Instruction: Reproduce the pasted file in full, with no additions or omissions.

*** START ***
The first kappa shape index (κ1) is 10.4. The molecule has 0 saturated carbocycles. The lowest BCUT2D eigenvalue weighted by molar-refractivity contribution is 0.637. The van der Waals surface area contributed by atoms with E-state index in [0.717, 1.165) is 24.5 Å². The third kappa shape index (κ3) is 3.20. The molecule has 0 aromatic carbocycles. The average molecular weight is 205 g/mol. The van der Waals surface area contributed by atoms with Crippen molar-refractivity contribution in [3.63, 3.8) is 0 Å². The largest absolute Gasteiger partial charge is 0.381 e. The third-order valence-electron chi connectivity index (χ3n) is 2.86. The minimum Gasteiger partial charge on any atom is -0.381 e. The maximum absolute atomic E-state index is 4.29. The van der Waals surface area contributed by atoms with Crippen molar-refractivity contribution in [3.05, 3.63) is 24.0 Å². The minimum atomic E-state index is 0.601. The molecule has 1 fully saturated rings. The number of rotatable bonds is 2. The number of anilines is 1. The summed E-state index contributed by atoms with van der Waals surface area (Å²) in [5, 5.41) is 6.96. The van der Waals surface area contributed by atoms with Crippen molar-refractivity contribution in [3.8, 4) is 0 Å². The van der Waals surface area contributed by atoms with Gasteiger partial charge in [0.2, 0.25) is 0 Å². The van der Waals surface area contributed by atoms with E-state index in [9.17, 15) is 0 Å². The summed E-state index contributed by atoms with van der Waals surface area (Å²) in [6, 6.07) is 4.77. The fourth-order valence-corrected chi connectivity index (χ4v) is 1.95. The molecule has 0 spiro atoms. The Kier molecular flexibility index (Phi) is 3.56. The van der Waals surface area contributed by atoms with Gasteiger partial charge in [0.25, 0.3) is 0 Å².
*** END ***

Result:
The first kappa shape index (κ1) is 10.4. The molecule has 0 saturated carbocycles. The lowest BCUT2D eigenvalue weighted by molar-refractivity contribution is 0.637. The van der Waals surface area contributed by atoms with E-state index in [0.717, 1.165) is 24.5 Å². The third kappa shape index (κ3) is 3.20. The molecule has 0 aromatic carbocycles. The average molecular weight is 205 g/mol. The van der Waals surface area contributed by atoms with Crippen molar-refractivity contribution in [3.63, 3.8) is 0 Å². The largest absolute Gasteiger partial charge is 0.381 e. The third-order valence-electron chi connectivity index (χ3n) is 2.86. The minimum Gasteiger partial charge on any atom is -0.381 e. The maximum absolute atomic E-state index is 4.29. The van der Waals surface area contributed by atoms with Crippen molar-refractivity contribution in [3.05, 3.63) is 24.0 Å². The minimum atomic E-state index is 0.601. The molecule has 1 fully saturated rings. The number of rotatable bonds is 2. The number of anilines is 1. The summed E-state index contributed by atoms with van der Waals surface area (Å²) in [5, 5.41) is 6.96. The van der Waals surface area contributed by atoms with Crippen molar-refractivity contribution in [3.8, 4) is 0 Å². The van der Waals surface area contributed by atoms with Gasteiger partial charge in [0.2, 0.25) is 0 Å². The van der Waals surface area contributed by atoms with E-state index in [9.17, 15) is 0 Å². The summed E-state index contributed by atoms with van der Waals surface area (Å²) in [6, 6.07) is 4.77. The fourth-order valence-corrected chi connectivity index (χ4v) is 1.95. The molecule has 0 spiro atoms. The Kier molecular flexibility index (Phi) is 3.56. The van der Waals surface area contributed by atoms with Gasteiger partial charge in [0.25, 0.3) is 0 Å².